Code

Useful Examples of CSS Pseudo-Classes :before and :after

Put simply, CSS pseudo-classes a way to append styles that relate to existing elements. (Here’s a much more complex description.) They’ve been around awhile and browser support is pretty good. Common examples include :hover and :first-child.

Beyond these simple examples, pseudo-classes can be really powerful. For example, you can use CSS to generate content in the document tree through the :before and :after pseudo-classes. This means you can add design elements to your page, such as icons, quotes, borders, and more, without muddying up your markup. This helps keep content and style separate, making design changes easier and more manageable by not mixing site components.

Below are a few examples I’ve found useful or inspiring.

Creative borders

Say you want a border to lay under your element or have it only be half the width of your element. Without resorting to some delicate CSS trickery, or adding a presentational-only element to your DOM (yuck), this can be difficult to accomplish.

With :before and :after you can create a new element and add your styles to it. This gives you a lot more flexibility with your borders and, of course, doesn’t muddy up your markup.

Inspired by Frank Chimero, this border sits behind the quote and dynamically adjusts to the width of the container.

But I will wear my heart upon my sleeve
For daws to peck at: I am not what I am.
Iago

HTML

<div class="quote">
  <blockquote>But I will wear my heart upon my sleeve<br />
    For daws to peck at: I am not what I am.
    <cite>Iago</cite>
  </blockquote>
</div>

CSS

.quote {
  margin: 0.5rem auto;
  max-width: 30em;
  padding: 2rem 0;
  position: relative;
  z-index: 3;
}

cite {
  color: #666;
  display: block;
  line-height: 1.5;
}

/* Background border */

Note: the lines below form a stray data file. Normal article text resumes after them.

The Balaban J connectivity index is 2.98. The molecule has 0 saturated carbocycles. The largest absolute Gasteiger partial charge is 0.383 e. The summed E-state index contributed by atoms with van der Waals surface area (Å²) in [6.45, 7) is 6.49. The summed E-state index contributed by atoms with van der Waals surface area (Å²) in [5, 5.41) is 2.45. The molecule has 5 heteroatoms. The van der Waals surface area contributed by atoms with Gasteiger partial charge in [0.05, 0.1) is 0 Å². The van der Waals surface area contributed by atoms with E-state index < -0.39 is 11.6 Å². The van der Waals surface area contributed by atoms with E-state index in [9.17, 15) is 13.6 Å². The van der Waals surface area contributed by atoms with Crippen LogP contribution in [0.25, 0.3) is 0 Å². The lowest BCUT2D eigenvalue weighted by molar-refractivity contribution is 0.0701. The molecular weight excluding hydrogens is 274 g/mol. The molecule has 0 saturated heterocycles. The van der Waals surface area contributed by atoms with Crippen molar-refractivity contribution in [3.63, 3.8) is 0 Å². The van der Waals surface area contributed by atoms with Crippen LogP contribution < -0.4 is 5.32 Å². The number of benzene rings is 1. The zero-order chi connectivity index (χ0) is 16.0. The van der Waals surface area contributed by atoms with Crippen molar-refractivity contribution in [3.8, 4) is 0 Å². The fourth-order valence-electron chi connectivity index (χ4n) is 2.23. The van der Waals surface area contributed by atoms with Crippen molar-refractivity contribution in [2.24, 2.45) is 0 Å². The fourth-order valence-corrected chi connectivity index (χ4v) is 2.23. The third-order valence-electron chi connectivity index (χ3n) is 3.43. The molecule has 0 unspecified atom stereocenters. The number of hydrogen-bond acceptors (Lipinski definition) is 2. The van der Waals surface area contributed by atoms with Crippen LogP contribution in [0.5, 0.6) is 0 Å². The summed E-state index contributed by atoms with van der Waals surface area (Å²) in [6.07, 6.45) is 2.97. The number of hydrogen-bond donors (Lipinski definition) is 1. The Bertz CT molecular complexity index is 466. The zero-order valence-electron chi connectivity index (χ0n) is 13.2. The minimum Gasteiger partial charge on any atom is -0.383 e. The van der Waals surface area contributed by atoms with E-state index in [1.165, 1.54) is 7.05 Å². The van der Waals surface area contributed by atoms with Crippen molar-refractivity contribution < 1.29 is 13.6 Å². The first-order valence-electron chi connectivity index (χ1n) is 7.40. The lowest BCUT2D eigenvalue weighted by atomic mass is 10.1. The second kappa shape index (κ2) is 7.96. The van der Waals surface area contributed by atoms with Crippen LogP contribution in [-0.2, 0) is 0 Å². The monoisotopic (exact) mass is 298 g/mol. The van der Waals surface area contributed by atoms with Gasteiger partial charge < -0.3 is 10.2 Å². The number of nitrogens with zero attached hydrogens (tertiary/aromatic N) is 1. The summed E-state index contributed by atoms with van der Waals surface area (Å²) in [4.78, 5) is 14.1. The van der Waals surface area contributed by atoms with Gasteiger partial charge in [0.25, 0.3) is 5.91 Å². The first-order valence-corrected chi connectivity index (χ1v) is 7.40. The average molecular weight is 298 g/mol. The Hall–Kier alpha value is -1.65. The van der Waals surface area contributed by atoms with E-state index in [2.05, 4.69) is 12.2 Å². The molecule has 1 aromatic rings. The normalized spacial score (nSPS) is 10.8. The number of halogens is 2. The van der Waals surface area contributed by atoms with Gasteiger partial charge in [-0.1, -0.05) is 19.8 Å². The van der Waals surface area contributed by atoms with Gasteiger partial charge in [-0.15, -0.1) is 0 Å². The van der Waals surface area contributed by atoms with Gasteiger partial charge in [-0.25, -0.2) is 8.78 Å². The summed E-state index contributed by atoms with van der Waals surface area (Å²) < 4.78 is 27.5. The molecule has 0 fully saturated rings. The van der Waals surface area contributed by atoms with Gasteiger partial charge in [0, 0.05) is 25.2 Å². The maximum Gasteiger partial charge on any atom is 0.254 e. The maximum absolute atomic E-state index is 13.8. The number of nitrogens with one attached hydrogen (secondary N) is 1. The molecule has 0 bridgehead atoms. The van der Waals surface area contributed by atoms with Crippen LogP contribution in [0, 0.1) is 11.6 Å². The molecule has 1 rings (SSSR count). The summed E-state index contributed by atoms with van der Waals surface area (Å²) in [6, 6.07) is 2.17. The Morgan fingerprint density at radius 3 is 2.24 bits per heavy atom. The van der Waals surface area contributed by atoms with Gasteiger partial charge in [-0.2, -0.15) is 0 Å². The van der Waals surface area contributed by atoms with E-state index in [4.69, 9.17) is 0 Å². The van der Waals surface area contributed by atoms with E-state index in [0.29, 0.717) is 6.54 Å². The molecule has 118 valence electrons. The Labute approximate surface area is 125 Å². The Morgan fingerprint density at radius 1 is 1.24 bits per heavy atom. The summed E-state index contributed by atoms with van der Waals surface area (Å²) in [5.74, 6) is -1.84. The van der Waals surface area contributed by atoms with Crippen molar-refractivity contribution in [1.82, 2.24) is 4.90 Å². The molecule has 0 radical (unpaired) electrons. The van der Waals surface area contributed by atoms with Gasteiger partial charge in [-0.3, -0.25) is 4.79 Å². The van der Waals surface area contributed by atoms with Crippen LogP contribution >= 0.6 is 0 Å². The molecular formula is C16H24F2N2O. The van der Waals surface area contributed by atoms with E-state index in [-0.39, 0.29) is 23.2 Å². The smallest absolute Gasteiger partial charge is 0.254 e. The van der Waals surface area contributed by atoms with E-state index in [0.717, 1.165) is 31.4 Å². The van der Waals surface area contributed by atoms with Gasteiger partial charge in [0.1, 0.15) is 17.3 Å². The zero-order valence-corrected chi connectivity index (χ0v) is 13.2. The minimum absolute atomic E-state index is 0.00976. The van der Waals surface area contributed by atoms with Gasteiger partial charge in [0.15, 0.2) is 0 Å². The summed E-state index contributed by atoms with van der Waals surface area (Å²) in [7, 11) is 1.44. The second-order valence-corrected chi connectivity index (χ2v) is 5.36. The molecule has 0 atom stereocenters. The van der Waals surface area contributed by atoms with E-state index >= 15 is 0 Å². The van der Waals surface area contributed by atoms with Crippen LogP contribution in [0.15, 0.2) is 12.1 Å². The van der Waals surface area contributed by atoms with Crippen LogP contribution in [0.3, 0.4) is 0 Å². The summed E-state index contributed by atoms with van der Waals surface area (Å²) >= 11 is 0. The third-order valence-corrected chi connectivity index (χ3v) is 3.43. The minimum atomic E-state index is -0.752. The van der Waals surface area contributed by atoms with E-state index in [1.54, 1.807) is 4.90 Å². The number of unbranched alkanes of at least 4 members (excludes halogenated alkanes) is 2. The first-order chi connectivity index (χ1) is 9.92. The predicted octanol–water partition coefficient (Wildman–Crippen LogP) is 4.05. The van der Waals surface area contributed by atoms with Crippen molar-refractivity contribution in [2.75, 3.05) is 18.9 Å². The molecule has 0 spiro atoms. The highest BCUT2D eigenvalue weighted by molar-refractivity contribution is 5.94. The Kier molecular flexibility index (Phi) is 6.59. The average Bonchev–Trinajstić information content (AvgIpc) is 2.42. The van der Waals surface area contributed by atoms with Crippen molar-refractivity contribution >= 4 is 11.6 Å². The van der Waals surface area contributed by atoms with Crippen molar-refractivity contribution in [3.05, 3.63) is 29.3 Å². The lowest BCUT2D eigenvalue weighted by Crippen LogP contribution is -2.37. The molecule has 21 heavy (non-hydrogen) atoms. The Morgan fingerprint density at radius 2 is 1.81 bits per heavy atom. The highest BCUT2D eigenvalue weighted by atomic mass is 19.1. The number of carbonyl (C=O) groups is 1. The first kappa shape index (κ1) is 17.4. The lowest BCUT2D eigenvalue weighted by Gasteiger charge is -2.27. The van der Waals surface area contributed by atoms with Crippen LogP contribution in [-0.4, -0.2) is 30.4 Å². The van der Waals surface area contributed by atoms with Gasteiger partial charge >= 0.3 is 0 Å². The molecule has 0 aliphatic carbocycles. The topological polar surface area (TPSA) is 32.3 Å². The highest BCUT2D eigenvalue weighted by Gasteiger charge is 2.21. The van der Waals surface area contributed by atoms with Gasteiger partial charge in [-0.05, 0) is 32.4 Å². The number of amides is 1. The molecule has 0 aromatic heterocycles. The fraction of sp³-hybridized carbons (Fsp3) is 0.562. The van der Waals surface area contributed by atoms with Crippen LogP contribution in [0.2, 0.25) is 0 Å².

.quote:before {
  border: 0.8rem solid #333;
  bottom: 0;
  content: "";
  display: block;
  left: 20%;
  position: absolute;
  right: 20%;
  top: 0;
  z-index: -1;
}

.quote blockquote {
  font-weight: 300;
  border: none;
  margin: 0 auto;
  padding: 1rem 0;
  text-align: center;
  font-size: 140%;
  line-height: 1.3;
  font-style: normal;
}

/* Quote mark */
.quote blockquote:before {
  content: '\201c';
  color: #cc3333;
  display: block;
  font-family: Arial, San-serif;
  font-size: 5.5rem;
  font-style: normal;
  font-weight: bold;
  line-height: 0;
  margin: 20px 0 12px;
}

This example of a multicolored border was inspired by elements from the World Wildlife Federation’s excellent website.

IAGO

Iago is a fictional character in Shakespeare’s Othello. The standard bearer of General Othello, Iago hates Othello with a passion (really) and devises a plan to destroy him.

HTML

<figure>
  <h1>IAGO</h1>
  <p>Iago is a fictional character in Shakespeare's Othello. The standard bearer of General Othello, Iago hates Othello with a passion (really) and devises a plan to destroy him.</p>
</figure>

CSS

figure {
  border: 0.2rem solid #666;
  display: block;
  position: relative;
  margin: 0 auto;
  padding: 24px 30px;
  width: 300px;
}

figure::before { top: -0.2rem; }
figure::after { bottom: -0.2rem; }

figure::before,
figure::after {